D&G is still struggling to win back China

by | Oct 21, 2021 | Fashion | 0 comments

Three years after ad controversy, D&G is still struggling to win back China
Published 16th June 2021
Pedestrians walk past an Italian luxury fashion house Dolce & Gabbana store in Shanghai. (Photo by Alex Tai/SOPA Images/LightRocket via Getty Images)
Credit: Alex Tai/SOPA Images/LightRocket/Getty Images

Three years after ad controversy, D&G is still struggling to win back China

Chinese consumers have neither forgiven nor forgotten Dolce & Gabbana.
Almost three years after the luxury fashion brand was dragged into a race row over a series of controversial ads — and offensive private messages allegedly sent from co-founder Stefano Gabbana’s Instagram account in response — D&G appears to still be a label non grata on Chinese social media.
Over the weekend, Hong Kong pop singer Karen Mok came under fire on social media for wearing a D&G cloak in the music video for her new song, “A Woman for All Seasons.” The backlash was swift, with a hashtag about the incident viewed 490 million times on Chinese microblogging site Weibo as of Thursday.
Karen Mok wearing D&G in her music video “A Woman for All Seasons.”
Karen Mok wearing D&G in her music video “A Woman for All Seasons.” Credit: Karen Mok/Vevo/YouTube
Users criticized Mok for insulting China, with one calling her a “two-faced person who comes to the mainland to make money.” And while others defended the singer, her studio Mok-a-Bye-Baby-Workshop released a statement Monday saying that it “checks all partner brands” but had “neglected to conduct an in-depth investigation” on this occasion.
“We apologize and hope to be forgiven by the public,” the statement read. The music video has since been purged the from the studio’s official channels. “I am truly sorry for being reckless this time. I have no excuse. My team and myself are definitely in the wrong here,” Mok later told reporters.
Chinese model: Dolce & Gabbana ad campaign ‘almost ruined my career’
The backlash only added to D&G’s woes in mainland China, where a series of controversial promotional videos released in 2018 continue to affect the brand’s reputation. The ads, which were posted ahead of a Shanghai fashion show, depicted a Chinese model struggling to eat pizza, cannoli and pasta with chopsticks.
Set to a soundtrack of stereotypical Chinese music, the videos featured a patronizing Mandarin voiceover instructing her how to eat the Italian dishes. At the time, D&G apologized for the videos, and said they were “unauthorized” posts. But the ads were berated online by many social media users as racist and disrespectful of Chinese culture.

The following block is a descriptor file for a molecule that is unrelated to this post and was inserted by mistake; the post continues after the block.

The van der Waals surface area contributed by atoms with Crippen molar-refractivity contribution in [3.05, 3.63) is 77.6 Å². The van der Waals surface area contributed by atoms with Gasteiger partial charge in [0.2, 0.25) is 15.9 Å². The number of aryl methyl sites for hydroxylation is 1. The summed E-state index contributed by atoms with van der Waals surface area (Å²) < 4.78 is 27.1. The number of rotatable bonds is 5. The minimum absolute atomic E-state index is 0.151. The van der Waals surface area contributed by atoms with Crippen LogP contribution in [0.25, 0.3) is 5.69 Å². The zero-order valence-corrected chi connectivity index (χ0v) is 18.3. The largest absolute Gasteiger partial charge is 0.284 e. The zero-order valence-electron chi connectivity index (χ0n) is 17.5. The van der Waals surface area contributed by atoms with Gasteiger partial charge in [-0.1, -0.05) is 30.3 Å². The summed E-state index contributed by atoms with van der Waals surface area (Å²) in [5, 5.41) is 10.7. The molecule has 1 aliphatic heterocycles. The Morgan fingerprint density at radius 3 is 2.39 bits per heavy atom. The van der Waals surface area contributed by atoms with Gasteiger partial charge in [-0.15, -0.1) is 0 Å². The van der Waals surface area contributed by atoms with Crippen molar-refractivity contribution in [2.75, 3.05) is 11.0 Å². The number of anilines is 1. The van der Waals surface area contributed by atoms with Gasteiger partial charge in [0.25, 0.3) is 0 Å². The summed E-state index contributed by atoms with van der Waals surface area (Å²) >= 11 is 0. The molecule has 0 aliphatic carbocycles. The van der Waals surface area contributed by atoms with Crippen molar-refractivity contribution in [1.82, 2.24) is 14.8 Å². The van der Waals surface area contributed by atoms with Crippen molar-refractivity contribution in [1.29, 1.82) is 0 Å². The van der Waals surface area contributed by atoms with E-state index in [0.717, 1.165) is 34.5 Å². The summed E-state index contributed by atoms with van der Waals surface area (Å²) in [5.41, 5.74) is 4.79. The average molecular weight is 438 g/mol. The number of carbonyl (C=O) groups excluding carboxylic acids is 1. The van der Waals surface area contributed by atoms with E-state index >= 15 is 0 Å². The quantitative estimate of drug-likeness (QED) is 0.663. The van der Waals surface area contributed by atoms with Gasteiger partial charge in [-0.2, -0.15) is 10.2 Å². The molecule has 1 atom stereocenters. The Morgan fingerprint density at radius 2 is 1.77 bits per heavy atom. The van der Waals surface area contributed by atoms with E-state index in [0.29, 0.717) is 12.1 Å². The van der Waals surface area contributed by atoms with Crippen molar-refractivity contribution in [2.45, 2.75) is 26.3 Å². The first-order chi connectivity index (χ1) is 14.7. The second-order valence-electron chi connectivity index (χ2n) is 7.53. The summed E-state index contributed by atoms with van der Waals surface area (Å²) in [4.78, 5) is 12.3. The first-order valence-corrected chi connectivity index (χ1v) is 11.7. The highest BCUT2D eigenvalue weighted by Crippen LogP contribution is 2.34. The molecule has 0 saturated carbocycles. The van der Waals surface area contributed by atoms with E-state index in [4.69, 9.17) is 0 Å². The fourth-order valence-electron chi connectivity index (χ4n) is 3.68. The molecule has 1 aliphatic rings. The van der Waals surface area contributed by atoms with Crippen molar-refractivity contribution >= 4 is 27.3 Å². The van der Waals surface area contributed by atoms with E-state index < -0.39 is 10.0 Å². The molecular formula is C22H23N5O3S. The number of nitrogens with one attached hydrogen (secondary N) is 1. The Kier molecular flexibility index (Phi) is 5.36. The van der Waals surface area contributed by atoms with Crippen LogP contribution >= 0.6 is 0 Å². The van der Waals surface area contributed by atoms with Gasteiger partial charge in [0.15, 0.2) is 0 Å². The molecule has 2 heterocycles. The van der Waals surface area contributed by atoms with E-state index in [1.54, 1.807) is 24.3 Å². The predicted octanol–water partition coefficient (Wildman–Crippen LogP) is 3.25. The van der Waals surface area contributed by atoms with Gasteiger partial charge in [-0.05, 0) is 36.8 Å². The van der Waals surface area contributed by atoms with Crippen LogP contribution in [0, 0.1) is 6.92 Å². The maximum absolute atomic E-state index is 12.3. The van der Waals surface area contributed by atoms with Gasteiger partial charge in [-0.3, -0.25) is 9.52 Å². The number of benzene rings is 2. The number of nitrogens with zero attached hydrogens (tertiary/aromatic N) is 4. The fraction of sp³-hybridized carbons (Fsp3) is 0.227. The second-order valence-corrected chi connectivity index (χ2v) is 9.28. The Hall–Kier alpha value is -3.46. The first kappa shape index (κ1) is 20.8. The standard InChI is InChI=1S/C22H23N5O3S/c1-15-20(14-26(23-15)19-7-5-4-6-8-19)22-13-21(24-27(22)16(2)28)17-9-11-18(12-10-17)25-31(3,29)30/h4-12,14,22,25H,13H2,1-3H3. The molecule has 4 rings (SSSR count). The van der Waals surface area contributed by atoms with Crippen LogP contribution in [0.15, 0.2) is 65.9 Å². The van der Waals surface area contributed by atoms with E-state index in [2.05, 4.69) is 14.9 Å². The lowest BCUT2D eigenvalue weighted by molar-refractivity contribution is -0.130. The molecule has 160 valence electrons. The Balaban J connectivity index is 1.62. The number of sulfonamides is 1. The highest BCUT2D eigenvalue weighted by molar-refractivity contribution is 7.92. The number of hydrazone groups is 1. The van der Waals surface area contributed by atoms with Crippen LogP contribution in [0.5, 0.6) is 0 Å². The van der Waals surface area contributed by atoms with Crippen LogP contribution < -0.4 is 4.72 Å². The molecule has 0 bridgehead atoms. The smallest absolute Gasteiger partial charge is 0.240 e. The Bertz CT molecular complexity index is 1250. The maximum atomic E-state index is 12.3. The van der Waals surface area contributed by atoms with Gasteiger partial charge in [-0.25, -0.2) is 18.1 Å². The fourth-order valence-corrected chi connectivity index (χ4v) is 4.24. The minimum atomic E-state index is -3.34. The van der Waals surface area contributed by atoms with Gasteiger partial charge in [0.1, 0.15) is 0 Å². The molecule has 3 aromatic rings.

A still from Dolce & Gabbana’s 2018 advertisements, starring model Zuo Ye.
A still from Dolce & Gabbana’s 2018 advertisements, starring model Zuo Ye.
Matters worsened for the brand when screenshots of private messages on Instagram appeared to show D&G co-founder Stefano Gabbana responding to the ad controversy with a series of derogatory remarks about China and Chinese people. Alleged screenshots, which circulated on social media — and were posted to Instagram by fashion watchdog account Diet Prada — showed messages, allegedly sent from Gabbana’s account, describing China as “the country of…” before a string of excrement emojis.
At the time, D&G said that Gabbana’s — and the label’s — accounts had been “hacked.” The Italian designer denied sending the messages. The brand this week declined to comment on the incident or any other aspect of this story.
Deserted by ambassadors
The fallout from the 2018 incident was immediate. Social media users filmed themselves destroying D&G products and mentions of the brand surged by 2,512% on Weibo, according to a report by research firm Gartner. The brand’s Shanghai fashion show was canceled just days later, and its products were pulled from Chinese ecommerce sites. Gartner reported that D&G went completely dark on Weibo for over three months.
Dolce & Gabbana cancels China show amid ‘racist’ ad controversy
Chinese models and celebrities, including popstar Karry Wang, terminated their contracts with D&G en masse, while “Crouching Tiger, Hidden Dragon” actress Zhang Ziyi said via her studio that she would never buy or wear the brand again. Hong Kong actress Charmaine Sheh was later criticized online for simply liking one of the brand’s Instagram posts. Zuo Ye, the model who starred in D&G’s controversial 2018 videos, meanwhile said that her career had almost been ruined and that she, her family and her agent had “received lots of attacks and threats online.”
The brand has not signed a major mainland Chinese name since the incident. For a 2020 Chinese Valentines Day campaign, it used a combination of White and CGI models, dubbed “virtual idols.” And although hiring Chinese celebrity ambassadors and influencers could represent a way to regain trust in the country, it would be “career suicide,” according to Shaun Rein, founder and managing director of China Market Research Group.